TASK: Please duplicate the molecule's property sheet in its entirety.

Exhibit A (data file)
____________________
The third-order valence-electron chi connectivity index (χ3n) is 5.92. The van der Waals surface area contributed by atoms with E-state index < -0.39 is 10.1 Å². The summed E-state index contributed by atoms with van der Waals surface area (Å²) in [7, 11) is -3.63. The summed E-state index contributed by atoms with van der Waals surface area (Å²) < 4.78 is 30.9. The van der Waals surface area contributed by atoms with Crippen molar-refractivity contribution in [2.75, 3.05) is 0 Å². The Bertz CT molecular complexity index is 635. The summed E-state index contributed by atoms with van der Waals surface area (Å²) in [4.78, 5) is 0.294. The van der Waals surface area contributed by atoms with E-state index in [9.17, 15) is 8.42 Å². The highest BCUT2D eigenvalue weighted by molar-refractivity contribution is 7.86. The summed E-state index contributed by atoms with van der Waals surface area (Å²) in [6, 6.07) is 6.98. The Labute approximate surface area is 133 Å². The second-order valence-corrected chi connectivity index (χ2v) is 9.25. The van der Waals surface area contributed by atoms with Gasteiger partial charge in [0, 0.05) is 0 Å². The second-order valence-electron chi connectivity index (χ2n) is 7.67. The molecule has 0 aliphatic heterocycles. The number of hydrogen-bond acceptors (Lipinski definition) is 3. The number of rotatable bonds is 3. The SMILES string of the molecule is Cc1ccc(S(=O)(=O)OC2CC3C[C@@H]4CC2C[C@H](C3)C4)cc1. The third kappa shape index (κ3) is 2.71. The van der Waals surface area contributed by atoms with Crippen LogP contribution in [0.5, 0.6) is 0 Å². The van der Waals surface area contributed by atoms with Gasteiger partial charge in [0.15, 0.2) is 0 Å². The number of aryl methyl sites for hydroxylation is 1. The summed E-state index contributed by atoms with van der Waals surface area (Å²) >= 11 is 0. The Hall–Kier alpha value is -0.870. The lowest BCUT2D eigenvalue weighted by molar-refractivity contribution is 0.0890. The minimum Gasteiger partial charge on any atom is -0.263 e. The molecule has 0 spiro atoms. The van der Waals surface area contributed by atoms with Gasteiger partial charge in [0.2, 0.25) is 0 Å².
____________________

The third-order valence-electron chi connectivity index (χ3n) is 5.92. The van der Waals surface area contributed by atoms with E-state index < -0.39 is 10.1 Å². The summed E-state index contributed by atoms with van der Waals surface area (Å²) in [7, 11) is -3.63. The summed E-state index contributed by atoms with van der Waals surface area (Å²) < 4.78 is 30.9. The van der Waals surface area contributed by atoms with Crippen molar-refractivity contribution in [2.75, 3.05) is 0 Å². The Bertz CT molecular complexity index is 635. The summed E-state index contributed by atoms with van der Waals surface area (Å²) in [4.78, 5) is 0.294. The van der Waals surface area contributed by atoms with E-state index in [9.17, 15) is 8.42 Å². The highest BCUT2D eigenvalue weighted by molar-refractivity contribution is 7.86. The summed E-state index contributed by atoms with van der Waals surface area (Å²) in [6, 6.07) is 6.98. The Labute approximate surface area is 133 Å². The second-order valence-corrected chi connectivity index (χ2v) is 9.25. The van der Waals surface area contributed by atoms with Gasteiger partial charge in [0, 0.05) is 0 Å². The second-order valence-electron chi connectivity index (χ2n) is 7.67. The molecule has 0 aliphatic heterocycles. The number of hydrogen-bond acceptors (Lipinski definition) is 3. The number of rotatable bonds is 3. The SMILES string of the molecule is Cc1ccc(S(=O)(=O)OC2CC3C[C@@H]4CC2C[C@H](C3)C4)cc1. The third kappa shape index (κ3) is 2.71. The van der Waals surface area contributed by atoms with Crippen LogP contribution in [0.5, 0.6) is 0 Å². The van der Waals surface area contributed by atoms with Gasteiger partial charge in [0.15, 0.2) is 0 Å². The number of aryl methyl sites for hydroxylation is 1. The summed E-state index contributed by atoms with van der Waals surface area (Å²) >= 11 is 0. The Hall–Kier alpha value is -0.870. The lowest BCUT2D eigenvalue weighted by molar-refractivity contribution is 0.0890. The minimum Gasteiger partial charge on any atom is -0.263 e. The molecule has 0 spiro atoms. The van der Waals surface area contributed by atoms with Gasteiger partial charge in [0.2, 0.25) is 0 Å².